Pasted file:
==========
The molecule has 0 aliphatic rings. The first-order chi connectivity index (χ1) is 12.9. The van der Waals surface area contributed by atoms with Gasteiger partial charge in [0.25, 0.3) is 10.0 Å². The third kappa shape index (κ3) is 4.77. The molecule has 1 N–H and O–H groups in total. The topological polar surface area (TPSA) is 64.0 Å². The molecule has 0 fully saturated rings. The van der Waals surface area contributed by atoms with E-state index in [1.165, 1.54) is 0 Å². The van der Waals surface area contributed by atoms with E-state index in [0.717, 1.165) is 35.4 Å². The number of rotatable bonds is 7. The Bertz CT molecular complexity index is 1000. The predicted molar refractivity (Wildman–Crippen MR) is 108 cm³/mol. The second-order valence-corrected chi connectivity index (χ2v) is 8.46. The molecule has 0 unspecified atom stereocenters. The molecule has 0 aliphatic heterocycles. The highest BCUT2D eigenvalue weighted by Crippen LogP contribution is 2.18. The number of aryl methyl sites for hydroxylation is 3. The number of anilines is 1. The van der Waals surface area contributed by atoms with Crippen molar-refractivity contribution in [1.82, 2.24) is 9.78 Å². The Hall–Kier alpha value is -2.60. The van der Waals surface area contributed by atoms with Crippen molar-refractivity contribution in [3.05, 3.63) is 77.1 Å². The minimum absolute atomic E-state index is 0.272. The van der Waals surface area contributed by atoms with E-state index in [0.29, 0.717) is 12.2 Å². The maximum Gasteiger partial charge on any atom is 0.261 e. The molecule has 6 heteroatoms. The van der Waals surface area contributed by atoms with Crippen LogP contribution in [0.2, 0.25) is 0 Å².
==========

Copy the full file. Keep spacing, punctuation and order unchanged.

The molecule has 0 aliphatic rings. The first-order chi connectivity index (χ1) is 12.9. The van der Waals surface area contributed by atoms with Gasteiger partial charge in [0.25, 0.3) is 10.0 Å². The third kappa shape index (κ3) is 4.77. The molecule has 1 N–H and O–H groups in total. The topological polar surface area (TPSA) is 64.0 Å². The molecule has 0 fully saturated rings. The van der Waals surface area contributed by atoms with E-state index in [1.165, 1.54) is 0 Å². The van der Waals surface area contributed by atoms with E-state index in [0.717, 1.165) is 35.4 Å². The number of rotatable bonds is 7. The Bertz CT molecular complexity index is 1000. The predicted molar refractivity (Wildman–Crippen MR) is 108 cm³/mol. The second-order valence-corrected chi connectivity index (χ2v) is 8.46. The molecule has 0 unspecified atom stereocenters. The molecule has 0 aliphatic heterocycles. The highest BCUT2D eigenvalue weighted by Crippen LogP contribution is 2.18. The number of aryl methyl sites for hydroxylation is 3. The number of anilines is 1. The van der Waals surface area contributed by atoms with Crippen molar-refractivity contribution in [1.82, 2.24) is 9.78 Å². The Hall–Kier alpha value is -2.60. The van der Waals surface area contributed by atoms with Crippen molar-refractivity contribution in [3.05, 3.63) is 77.1 Å². The minimum absolute atomic E-state index is 0.272. The van der Waals surface area contributed by atoms with E-state index in [0.29, 0.717) is 12.2 Å². The maximum Gasteiger partial charge on any atom is 0.261 e. The molecule has 6 heteroatoms. The van der Waals surface area contributed by atoms with Crippen LogP contribution in [0.2, 0.25) is 0 Å².